Customs Destroys Pineapple Shipment Over Butterfly Larvae

They destroyed some $15,000 worth of fruit.

The Saunders 1850 in full butterfly form.
The Saunders 1850 in full butterfly form.
U.S. Customs and Border Protection Agriculture Specialists

U.S. Customs and Border Protection (CBP) Agriculture Specialists discovered a butterfly larvae pest while inspecting a container of pineapples from Costa Rica.

The larvae, informally known as the Saunders 1850, was discovered while conducting inspections at the Port of Gulfport on Wednesday, September 2.

Due to the potential impact to US Agriculture, the shipment of pineapples, worth $15,000, was destroyed.

The United States Department of Agriculture, Animal and Plant Health Inspection Service officially identified the larvae as Ancyluris jurgensenii jurgensenii (Saunders, 1850) (Riodinidae) a reportable and actionable pest as well as a first in the nation find.

Larvae of the Riodinidae or Metalmark family have been known to feed on many plants i.e., pineapples, legumes, sunflowers, and ginger. Their typical habitat is Amazonian tropical rainforest. Their taxon name of Saunders 1850 comes from William Saunders, a British insurance broker, entomologist and botanist who died in 1879.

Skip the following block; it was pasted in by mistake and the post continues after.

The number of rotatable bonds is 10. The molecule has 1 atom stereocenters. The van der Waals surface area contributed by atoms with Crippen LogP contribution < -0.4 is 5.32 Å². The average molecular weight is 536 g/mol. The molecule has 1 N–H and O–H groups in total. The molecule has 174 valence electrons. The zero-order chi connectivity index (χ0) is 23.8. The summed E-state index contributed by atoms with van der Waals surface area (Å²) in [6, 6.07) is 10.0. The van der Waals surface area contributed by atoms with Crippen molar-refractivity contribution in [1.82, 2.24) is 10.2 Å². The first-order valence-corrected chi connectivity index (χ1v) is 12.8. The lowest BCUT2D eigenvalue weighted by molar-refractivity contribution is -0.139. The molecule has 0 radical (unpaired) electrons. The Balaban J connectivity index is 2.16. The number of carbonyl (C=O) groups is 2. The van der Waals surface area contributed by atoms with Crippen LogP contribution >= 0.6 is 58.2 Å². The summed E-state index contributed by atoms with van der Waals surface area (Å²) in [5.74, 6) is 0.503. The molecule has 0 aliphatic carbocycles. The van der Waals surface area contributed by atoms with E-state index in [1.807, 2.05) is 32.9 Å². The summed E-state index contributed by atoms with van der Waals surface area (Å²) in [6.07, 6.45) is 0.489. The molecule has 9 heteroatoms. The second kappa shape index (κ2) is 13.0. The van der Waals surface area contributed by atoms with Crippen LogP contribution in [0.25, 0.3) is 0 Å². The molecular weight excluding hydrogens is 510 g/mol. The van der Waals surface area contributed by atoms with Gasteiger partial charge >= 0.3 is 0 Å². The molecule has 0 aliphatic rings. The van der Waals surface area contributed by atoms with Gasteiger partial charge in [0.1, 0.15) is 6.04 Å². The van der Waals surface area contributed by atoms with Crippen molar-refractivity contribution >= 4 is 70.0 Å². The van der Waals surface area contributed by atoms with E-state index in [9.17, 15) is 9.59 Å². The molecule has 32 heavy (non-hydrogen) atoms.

β€œThese butterflies, while they may be attractive to the eye, have no place in the Gulf Coast or United States and their introduction could lead to unpredictable results in our ecosystem,” said Anthony Acrey, Area Port Director of Mobile. 

The seizures took place within the New Orleans Field Office, which covers ports of entry throughout the states of Louisiana, Mississippi, Alabama, Arkansas and Tennessee.

During a typical day last year, CBP agriculture specialists across the nation seized 3,091 prohibited plant, meat, animal byproducts, and soil, and intercepted 250 insect pests at U.S. ports of entry.

The Saunders 1850.The Saunders 1850.U.S. Customs and Border Protection Agriculture Specialists

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